Sử dụng khối liệu ngôn ngữ trong lớp học ngoại ngữ: Sử dụng diễn ngôn từ khối liệu tiếng Anh để giảng dạy các phương tiện liên kết trong kỹ năng viết

Khối liệu tiếng Anh là một nguồn văn bản thực tế phong phú có thể được khai thác hữu hiệu trong quá trình giảng dạy tiếng Anh. Người học có thể được hướng dẫn phân tích các diễn ngôn từ khối liệu nhằm phát hiện ra cách sử dụng các hiện tượng ngôn ngữ trong bài học. Từ đó, người học phát huy được tính độc lập trong học tập. Ở Việt Nam, các khối liệu trực tuyến có thể phát huy được nhiều tác dụng hơn vì các diễn ngôn được cập nhật thường xuyên có thể cho biết những xu hướng sử dụng ngôn ngữ hiện đại. Mục đích của bài viết này là gợi ý một số hoạt động sử dụng một số khối liệu thông dụng trong giảng dạy các phương tiện liên kết trong kỹ năng viết tiếng Anh. Ngoài ra, tác giả cũng đưa ra một số hoạt động tự học nhằm khai thác các khối liệu sẵn có cho người học.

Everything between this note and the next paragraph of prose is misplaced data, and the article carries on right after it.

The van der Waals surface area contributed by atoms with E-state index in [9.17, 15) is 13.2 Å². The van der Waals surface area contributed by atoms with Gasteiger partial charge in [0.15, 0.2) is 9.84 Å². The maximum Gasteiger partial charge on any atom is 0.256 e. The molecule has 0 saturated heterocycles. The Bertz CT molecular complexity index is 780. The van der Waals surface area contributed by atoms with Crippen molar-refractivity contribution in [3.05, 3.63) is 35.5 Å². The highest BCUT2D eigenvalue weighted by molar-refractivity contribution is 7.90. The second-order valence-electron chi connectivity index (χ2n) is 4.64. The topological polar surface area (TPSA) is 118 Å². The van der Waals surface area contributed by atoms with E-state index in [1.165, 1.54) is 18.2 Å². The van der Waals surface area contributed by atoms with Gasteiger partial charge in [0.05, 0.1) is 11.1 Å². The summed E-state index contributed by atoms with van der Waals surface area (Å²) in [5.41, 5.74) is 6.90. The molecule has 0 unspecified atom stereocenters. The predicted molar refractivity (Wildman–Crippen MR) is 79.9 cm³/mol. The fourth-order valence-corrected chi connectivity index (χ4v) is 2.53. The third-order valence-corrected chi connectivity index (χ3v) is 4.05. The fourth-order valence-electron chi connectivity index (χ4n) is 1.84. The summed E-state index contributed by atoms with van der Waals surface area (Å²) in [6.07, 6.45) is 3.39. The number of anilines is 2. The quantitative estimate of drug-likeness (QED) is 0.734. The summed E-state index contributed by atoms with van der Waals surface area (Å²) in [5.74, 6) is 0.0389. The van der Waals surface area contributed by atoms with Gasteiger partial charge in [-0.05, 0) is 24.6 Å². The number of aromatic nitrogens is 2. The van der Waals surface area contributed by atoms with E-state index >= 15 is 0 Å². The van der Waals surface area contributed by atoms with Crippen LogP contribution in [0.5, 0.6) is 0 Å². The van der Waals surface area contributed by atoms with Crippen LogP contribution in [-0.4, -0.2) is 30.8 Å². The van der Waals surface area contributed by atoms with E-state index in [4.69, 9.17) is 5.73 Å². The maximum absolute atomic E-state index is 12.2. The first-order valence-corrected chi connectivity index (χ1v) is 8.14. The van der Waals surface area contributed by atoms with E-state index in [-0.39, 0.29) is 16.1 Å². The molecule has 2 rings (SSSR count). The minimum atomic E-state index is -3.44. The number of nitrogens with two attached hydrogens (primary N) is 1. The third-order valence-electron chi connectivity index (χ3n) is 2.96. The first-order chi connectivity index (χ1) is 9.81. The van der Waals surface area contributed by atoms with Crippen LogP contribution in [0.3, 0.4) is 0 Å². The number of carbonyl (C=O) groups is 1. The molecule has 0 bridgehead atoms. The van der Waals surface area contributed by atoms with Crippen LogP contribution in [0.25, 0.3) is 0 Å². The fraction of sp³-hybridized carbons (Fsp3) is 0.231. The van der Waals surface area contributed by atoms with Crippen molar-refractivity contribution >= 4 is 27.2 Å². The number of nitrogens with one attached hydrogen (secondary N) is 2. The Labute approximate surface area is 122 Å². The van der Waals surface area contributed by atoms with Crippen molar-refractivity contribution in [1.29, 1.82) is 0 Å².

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Chin lc ngoi ng trong xu th hi nhp Tháng 11/2014 735 SỬ DỤNG KHỐI LIỆU NGÔN NGỮ TRONG LỚP HỌC NGOẠI NGỮ: SỬ DỤNG DIỄN NGÔN TỪ KHỐI LIỆU TIẾNG ANH ĐỂ GIẢNG DẠY CÁC PHƯƠNG TIỆN LIÊN KẾT TRONG KỸ NĂNG VIẾT Bùi Th Bích Thy Trường Đại học Sư phạm Hà Nội Tóm t t: Khối liệu tiếng Anh là một nguồn văn bản thực tế phong phú có thể được khai thác hữu hiệu trong quá trình giảng dạy tiếng Anh. Người học có thể được hướng dẫn phân tích các diễn ngôn từ khối liệu nhằm phát hiện ra cách sử dụng các hiện tượng ngôn ngữ trong bài học. Từ đó, người học phát huy được tính độc lập trong học tập. Ở Việt Nam, các khối liệu trực tuyến có thể phát huy được nhiều tác dụng hơn vì các diễn ngôn được cập nhật thường xuyên có thể cho biết những xu hướng sử dụng ngôn ngữ hiện đại. Mục đích của bài viết này là gợi ý một số hoạt động sử dụng một số khối liệu thông dụng trong giảng dạy các phương tiện liên kết trong kỹ năng viết tiếng Anh. Ngoài ra, tác giả cũng đưa ra một số hoạt động tự học nhằm khai thác các khối liệu sẵn có cho người học. Abstract: Corpora should be treated as good sources of authentic texts which can play the part of a structured input for processing instruction approach in teaching English. This means students can analyze corpus-based discourses chosen by their teachers to figure out the usage of the target points. This will, as a result, turn them into more autonomous learners. Moreover, in Vietnamese EFL context, online corpora can be of more significant value since they can show the modern trends of using English words and phrases, which English books published long ago cannot. Therefore, this paper will recommend feasible activities teachers can use to teach linking devices in their writing lessons by exploiting some popular corpora and corpus tools. Ideas of tasks which can be employed for students’ self-study are also suggested. BRINGING CORPORA INTO LANGUAGE CLASSROOMS: USING ENGLISH CORPUS-BASED DISCOURSES TO TEACH LINKING DEVICES IN FORMAL WRITING LESSONS Introduction Although corpus linguistics has developed for the last few decades and the exploitation of corpora for classroom uses started to be researched and acknowledged as early as almost 30 years ago (Varley, 2008), there is still a wide gap between the potentials of corpora in the teaching and learning process and what has actually been done by teachers and learners. In his survey on classroom use of corpora in 2001, Tribble found a modest percentage of only 52.8% among the 89 respondents on Linguist List (www.linguistlist.org) who shared that they had used corpora in their teaching. This percentage can hardly be considered high as the practitioners in this list only account for a minority of language teachers and they are far more likely to know about corpora than the average ones. Besides, as pointed out by Frankenberg-Garcia (2012), many EFL language teachers have been using corpus- based resources such as dictionaries, grammars and textbooks without actually knowing what a corpus is. This is in line with Mukherjee (2004)’s survey result when 248 secondary school teachers in Germany were interviewed and 80% of the respondents had never heard of corpora. There is much likelihood that the case is similar in Vietnamese teaching context where the utility of technology in general and corpora in particular in language teaching is still restricted owing to various factors. From another perspective, the development of Ti u ban 5: #ng d$ng công ngh và thit b trong ging dy và nghiên c%u v ngoi ng 736 writing skill, just like the other productive skill of speaking, should, to a reasonable extent, result from the accumulative exposure to the native-style pieces of writing. This is probably because “writing can be a slow, painful process even in our mother tongue, but when it is in a second language the problems (and the pain) are magnified” (Gilmore, 2009, p. 363). One possible approach teachers can do to ease this pain for students is to make use of valuable online sources of authentic materials in the target language. This paper aims at revisiting both the benefits and challenges of using corpora in language classrooms and suggesting adaptable corpus-based teaching and learning activities to facilitate students’ acquisition and application of connectors in formal writing. An Overview of Corpora As defined by McEnery & Wilson (2001, p.197), a corpus is “a finite collection of machine- readable texts, sampled to be maximally representative of a language or variety”. Reppen (2010) confirmed and added to this definition by stating that a corpus is “a large, principled collection of naturally occurring texts (written or spoken) stored electrically” (p. 2). In this, “naturally occurring texts” refer to the language taken from actual situations, and “a principled collection” emphasizes the fact that the design of a corpus and the collection of texts are shaped and guided by the goals of the researcher or teacher. Moreover, the texts chosen need to represent the type of language aimed for each certain corpus. Corpora can fall into different categories according to the purposes they serve. As summarized by Gabrielatos (2005), depending on the philosophies behind their design, corpora can be reference with a fixed size (e.g. the British National Corpus) or monitor ones where texts can be continuously added. Another design-related classifying way leads to corpora with whole texts or samples. Based on their language content, corpora can be general with a large range of text types or specialized with specific contexts and users (e.g., Michigan Corpus of Academic Spoken English). Other categorizations can result in native or non-native (learner) corpora, monolingual or multilingual corpora. Therefore, it can be inferred that language researchers and teachers have a relatively wide range of choices to take advantage of different corpora to serve their various purposes. (See figure 1 below) Figure 1: An illustration of different kinds of corpora Chin lc ngoi ng trong xu th hi nhp Tháng 11/2014 737 Benefits and Challenges of Using Corpora in Language Teaching The insufficient popularity of corpora among language teachers so far can possibly be explained by the existence of both the merits and demerits of the exploitation of corpora in language classrooms. First and foremost, as Aston (1997) concluded, corpora could significantly enrich the learning environment by providing learners exposure to a large body of authentic language and the opportunities to observe regularities in it. The insightful studies into native-speaker corpora can lead to more accurate language description, which, in its turn, will better inform the compilation of textbooks and dictionaries. Besides, the collection of a huge number of texts of different genres longitudinally can as well help researchers to recognize the continuous evolution of a language. Likewise, the investigation into learner corpora can bring about the understanding of language learning processes (Granger et al., 2002; Tribble & Jones, 1990). The use of learner corpora was divided by Granger (2009) into immediate pedagogical use (IPU) and delayed pedagogical use (DPU). While the former focuses on the collection of learners’ works by teachers to diagnose the common strengths and weaknesses of their own students, the latter emphasizes the benefits to researchers and publishers in syllabus and material design. In a nutshell, the use of corpora can bring learners the engagement in meaningful activities of manipulating language, which will undoubtedly help them learn more and retain longer (Reppen, 2010). These are the benefits of the inductive, discovery and data- driven learning that corpora can bring about. (See figure 2 below) Figure 2: An illustration of the correlation between corpora and ELT (Source: Gabrielatos, 2005, p. 5) On the other hand, there are obstacles to the wide use of different language corpora in language classrooms. The first point is the requirement of students’ adequate proficiency level of the target language to take part in discovery-learning tasks. Maddalena (2001) found out in her study that students were not used to the teaching approach in which they are supposed to analyze the texts to find out the rules before being instructed by the teacher, i.e. inductive teaching. Furthermore, as illustrated by Lee (2011), when working with a large-sized corpus, learners can find themselves alone and overwhelmed by hundreds of concordance lines which can sometimes be “messy, ambiguous and even misleading” (p. 164). The issue can be further compounded by Widdowson (2000; 2003)’s claim that language in corpora can be genuine, but it is not authentic as the language segments are separated from discoursal and communicative nature of language. In other words, sometimes it may be hard for Ti u ban 5: #ng d$ng công ngh và thit b trong ging dy và nghiên c%u v ngoi ng 738 learners to figure out the contexts, especially with spoken discourses. Secondly, a corpus is not a textbook or a ready- made material. It is just an abundant and authentic language resource for teachers to exploit. This exploitation requires teachers’ time and effort to understand corpora technically, so that they can design appropriate and relevant classroom tasks and materials. Thus, Widdowson (2003) asserted that the frequency data provided by corpora should not be the only criterion for pedagogical decisions, and teachers should take into consideration other crucial factors such as learners’ ability, proficiency levels as well as the teaching objectives, facilities and the curriculum, etc. Last but not least, Lee (2011) listed out some other practical issues that hinder the widespread of corpus use among language teachers. Those issues include the insufficient user-friendliness of available online corpora, the unfamiliarity of teachers with the process of interpreting and analyzing corpus data (i.e., preselecting, modifying, simplifying or reducing the data, etc.) to make it more pedagogically relevant, and the possible restraints on school curricular requirements. In summary, as Breyer (2008) attested in her study, the teacher plays a crucial role in using corpora in classrooms and both teachers and students need to be trained to use corpora for their teaching and learning process. The training may entail the steps of how to choose the right and useful corpus, how to form plausible queries and how to interpret the results. (Frankenberg-Garcia, 2012) Exploiting Existing Corpora in Writing Classrooms Choosing the appropriate corpus The first and foremost thing a novice user should do, as suggested by Frankenberg-Garcia (2012), is to decide on an appropriate corpus to be used. Teachers may find it challenging to glean that corpora do not work in the same way as the familiar language learning resources they are used to such as dictionaries, grammar books and textbooks. Therefore, “awareness that different corpora use different criteria for text selection is also important” (Frankenberg-Garcia, 2012, p. 478). As aforementioned, there are a wide range of types of corpora existing and the number is increasing rapidly. For the purpose of this paper, I would like to recommend the two general corpora: the BNC (British Nation Corpus) via the Simple Search service provided by the British Library and Mark Davies’s BYU interface (Davies 2004), and the Corpus of Contemporary American English (COCA), also developed by Mark Davies (Davies, 2008) together with a very useful corpus tool, namely Tom Cobb (1999)’s Compleat Lexical Tutor. The two mentioned corpora provide a large database of texts in different genres of both spoken and written English, while the Tom Cobb’s corpus tool is highly recommended to EAP teachers and learners with easy-to-use tools to design vocabulary exercises. For a writing class, teachers can further explore other corpora solely focused on written discourses in the annotated list of corpora and corpus tools at the end of this paper. The issue of linking devices in teaching writing skill As regards the skill of academic writing, one of the most important factors to make a piece of writing academic is the coherence and cohesion mostly resulting from the effective use of academic connectors, or linking adverbials. By overtly signaling the connections among the arguments being made, the appropriate use of connectors can bring about a stronger and more persuasive piece of writing. (Mauranen, 1993). However, the lessons on connectors are far from merely providing students with a list of connectors and their meanings. As obvious as it may be, rote learning can lead to students’ misuse or non-use of the words due to their L1 interference or the lack of exposure to authentic samples. In a recent study, Garner (2013) raised the issue of language learners misusing linking Chin lc ngoi ng trong xu th hi nhp Tháng 11/2014 739 adverbials semantically and stylistically. One of the main reasons for this is the traditional instruction of linking adverbials in many textbooks which supplies learners with simple lists of supposedly interchangeable connective devices with little notice of slight differences in meaning and register variation (Crewe, 1990). These shortcomings can also be seen among Vietnamese learners. Judging from my own experience of teaching writing, I can see some common problems among my students’ writing, including the lack of cohesive devices when needed and the confusing use of colloquial connectors instead of academic ones. In search of a plausible approach to tackle this problem, Garner (2013) carried out a study to compare the effect of introducing data-driven learning (DDL) techniques to learners in teaching linking adverbials with the traditional instruction. The results indicate that DDL enhance students’ acquisition and usage of linking devices both semantically and stylistically. This lent support to the previous claims by Nation (2001) that DDL can provide learners with real and multiple contexts and can, therefore, deepen their knowledge of the lexical items they encounter in aspects of not only forms and meanings but also phraseology, collocations and register appropriateness. In addition, this approach was advocated by Tom Cobb (1999)’s study outcome indicating that students equipped with techniques to interpret concordance lines from corpora could use the obtained knowledge productively in both the short-term weekly quizzes and the long-term post-test. In brief, despite some above-discussed challenges in bringing corpora into writing classrooms, teachers, as coordinators to their students, can definitely make wise choices of corpus data to assist learners’ discovery learning which, in its turn, aids their retention and generation of linking adverbials. Therefore, the second part of this paper will give a list of suggested activities that can be used in classrooms to achieve this purpose. Recommended corpus-based activities to teach linking devices Teachers can make a word list of the connectors to be taught or the problematic ones recognized in learners’ pieces of writing before proceeding with these activities. Activity 1: Deducing the meaning of chosen connectors By giving students contextual clues and asking them to figure out the meaning of the connectors, teachers can make the process of deduction an intriguing problem-solving task (Tribble & Jones, 1990). Apart from the meaning, in the specific cases of connectors, students can also study the possible positions of the items in sentences used by native speakers. (Figure 3 can illustrate the flexibility of the connector ‘for example’) One of the observable phenomena among Vietnamese learners is that they tend to use most of connectors at the beginning of the sentences, without recognizing that the use of certain connectors in the middle of sentences can make sentences more natural. Figure 3 Activity 2: Deducing the grammatical features of chosen connectors The correct use of a connector depends on not only the grasp of its meaning but also the understanding of its grammatical functions. Figure 4 below gives a group of examples of ‘due to’. With specific designed tasks, teachers can ask students to work either in groups or individually to Ti u ban 5: #ng d$ng công ngh và thit b trong ging dy và nghiên c%u v ngoi ng 740 work out the language items that follow the connector ‘due to’ – a noun, a noun phrase, or a gerund. Once again, teachers’ role in selecting and simplifying raw concordance data needs to be highlighted. Basing on their students’ levels, teachers need to choose the appropriate corpora to make sure that the language is not out of their students’ depths. The Compleat Lexical Tutor provides a wide range of choice including 2000 word list corpus, BNC written corpus, University word list corpus, or 2k graded corpus. Figure 4 Activity 3: Differentiating the almost synonymous connectors In many off-the-peg writing materials, linking devices are grouped according to their meanings. For example, they can fall into groups of contrast, consequence, addition, example, reason, and so on. This may mislead learners to the simplistic assumption that these connectors can be used interchangeably. Thus, if learners are given enough authentic examples to work with, they can have opportunities to dig deep into the contexts and figure out the subtle differences between connectors in the same group. To illustrate, the above sentences with ‘due to’ can be used together with the below examples of ‘because of’ (Figure 5). Learners can be instructed to study the contexts and make conclusions about the grammatical functions of ‘because of’, then compare with the ‘due to’ group to identify the difference in the usage of these two connectors. As can be seen from these contexts, ‘due to’ is used more frequently to indicate reasons for negative consequences, while ‘because of’ has more neutral meaning. With larger data, learners can even recognize a higher frequency of ‘due to’ after the verb ‘to be’ than its counterpart. Figure 5 Activity 4: Identifying different meanings or different functions of the same items There are some connectors which have multiple meanings. One example is ‘since’, which can be both a time and reason connector. It can be a good idea to give students separate clusters of examples of each meaning, so that they can discover the different meanings of the connector. Alternatively, contexts can be mixed up, and students are required to differentiate the meaning of ‘since’ in each sentence. (Figure 6) Figure 6 Chin lc ngoi ng trong xu th hi nhp Tháng 11/2014 741 Activity 5: Comparing connectors used in different writing genres Another common mistake Vietnamese students’ use of linking devices is probably the use of colloquial items in formal writing. Therefore, exposing students to discourses of different genres can be of great significance in raising their awareness of the need to use appropriate connectors for different registers. One simple way to fulfill this purpose is to employ the frequency sta